1962’s Worlds of the Imperium is the first of Keith Laumer’s Imperium novels.
American diplomat Brion Bayard is stalked through the streets of Stockholm. Brion’s efforts to elude his pursuers are energetic but unsuccessful. He is overpowered and carried off. Nobody on Earth will ever see him again.
Nobody on his Earth, that is….
Brion has been kidnapped by agents of the Anglo-German Imperium, a vast empire formed by the merger of the British Empire and Germany, as well as lesser nations. B‑I One, the timeline to which the Anglo-German Imperium is native, parted ways with Brion’s in the 1790s. The non-existence of the United States and the existence of the Empire are but two of the differences between the two worlds; they are not the most significant ones. The most significant difference is that the Imperium has the means to travel between alternate worlds. The Imperium spans probability as well as geography.
B‑I One is the sole timeline in which Giulio Maxoni and Carlo Cocini survived inventing the Maxoni-Cocini Drive, the means by which the distance between worlds of what-if can be bridged. Most versions of Maxoni and Conini were far less lucky. A near miss with the Maxoni-Cocini Drive can doom its world to radioactive chaos or worse. The home timeline is surrounded by a region of chaos and death, the so-called Blight. B‑I One stands for Blight Insular One.
Blight Insular Two was discovered in the late 1940s. It’s not clear what happened to their Maxoni and Cocini but whatever the fates of the inventors, they did not succeed in inventing their eponymous drive or any of its apocalyptic variations. This did not save their world. B‑I Two is a radioactive wasteland, courtesy of a world-wide atomic war. It has been united as the National People’s State under the firm rule of the Dictator.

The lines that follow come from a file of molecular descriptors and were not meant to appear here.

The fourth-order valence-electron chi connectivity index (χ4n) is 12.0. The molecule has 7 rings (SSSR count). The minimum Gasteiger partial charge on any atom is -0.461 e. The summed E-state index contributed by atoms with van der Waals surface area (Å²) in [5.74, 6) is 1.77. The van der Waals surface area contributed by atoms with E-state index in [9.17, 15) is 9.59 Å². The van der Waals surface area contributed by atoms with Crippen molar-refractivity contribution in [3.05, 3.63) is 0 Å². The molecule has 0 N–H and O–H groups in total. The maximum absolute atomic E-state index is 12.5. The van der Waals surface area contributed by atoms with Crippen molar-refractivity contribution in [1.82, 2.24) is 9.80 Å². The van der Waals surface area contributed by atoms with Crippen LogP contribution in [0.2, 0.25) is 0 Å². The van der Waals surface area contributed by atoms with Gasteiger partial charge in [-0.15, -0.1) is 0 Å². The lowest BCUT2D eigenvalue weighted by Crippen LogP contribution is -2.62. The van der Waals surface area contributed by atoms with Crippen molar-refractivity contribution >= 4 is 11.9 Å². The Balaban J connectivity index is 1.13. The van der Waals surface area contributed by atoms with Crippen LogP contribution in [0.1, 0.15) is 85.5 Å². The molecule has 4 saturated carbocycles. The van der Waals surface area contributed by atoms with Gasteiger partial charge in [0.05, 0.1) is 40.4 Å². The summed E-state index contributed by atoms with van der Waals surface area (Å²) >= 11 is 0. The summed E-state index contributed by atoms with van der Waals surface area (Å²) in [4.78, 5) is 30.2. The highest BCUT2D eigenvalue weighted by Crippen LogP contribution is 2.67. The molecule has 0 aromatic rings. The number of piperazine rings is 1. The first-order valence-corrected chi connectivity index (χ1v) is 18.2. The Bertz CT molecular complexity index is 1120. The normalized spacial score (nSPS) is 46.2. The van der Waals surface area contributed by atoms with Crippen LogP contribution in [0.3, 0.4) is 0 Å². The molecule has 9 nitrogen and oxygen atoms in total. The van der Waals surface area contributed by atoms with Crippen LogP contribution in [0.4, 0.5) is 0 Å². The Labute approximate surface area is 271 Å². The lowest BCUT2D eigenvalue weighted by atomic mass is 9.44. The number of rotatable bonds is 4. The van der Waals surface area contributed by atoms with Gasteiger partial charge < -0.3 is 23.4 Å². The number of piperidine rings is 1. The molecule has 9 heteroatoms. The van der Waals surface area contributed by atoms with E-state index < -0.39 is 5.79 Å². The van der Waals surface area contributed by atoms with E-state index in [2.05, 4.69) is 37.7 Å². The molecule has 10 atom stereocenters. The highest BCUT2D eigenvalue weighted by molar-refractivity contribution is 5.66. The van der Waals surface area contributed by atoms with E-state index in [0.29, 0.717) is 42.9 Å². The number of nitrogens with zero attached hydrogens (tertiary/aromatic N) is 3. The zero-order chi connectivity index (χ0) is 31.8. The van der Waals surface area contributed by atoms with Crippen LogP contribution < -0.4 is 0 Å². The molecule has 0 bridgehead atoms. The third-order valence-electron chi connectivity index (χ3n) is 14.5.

The Imperium is always keen to incorporate backward lands into itself. Initial attempts to open diplomatic relations with the Dictator resulted in murdered envoys. Having more promising worlds outside the Blight to rule, the Imperium decided to leave B‑I Two to its own devices.
B‑l Two, however, did not consent to isolation. They invented, or copied, their own version of the Maxoni-Cocini Drive. The Dictator’s forces have been using the drive to raid the Imperium, carrying off treasure and women, slaughtering those who resist. They have even detonated a device of mass destruction!
Brion, now ensconced in B‑l One, recognizes the mysterious device as an atomic bomb. The Imperium doesn’t have the advanced science to understand nuclear fission, which means that it cannot understand the threat the National People’s State poses to its very existence. Brion can offer a perspective the Imperium lacks. This is not, however, why the Imperium needs his help.
Brion’s world is B‑I Three. The historical point at which it diverges from the spray of timelines is closer to B‑I Two than B‑l One. So close that people on B‑l Two are duplicated on B‑l Three. Brion has a time-twin: the Dictator himself.
Brion is asked to kill the Dictator and take his place as ruler of the National People’s Party. Brion can then use his position to neutralize B‑I Two.
It sounds so simple. Pity that the Imperium and Brion don’t know what they don’t know.
Worlds of the Imperium was first serialized in Cele Goldsmith’s Fantastic, which I mention purely to justify posting the cover.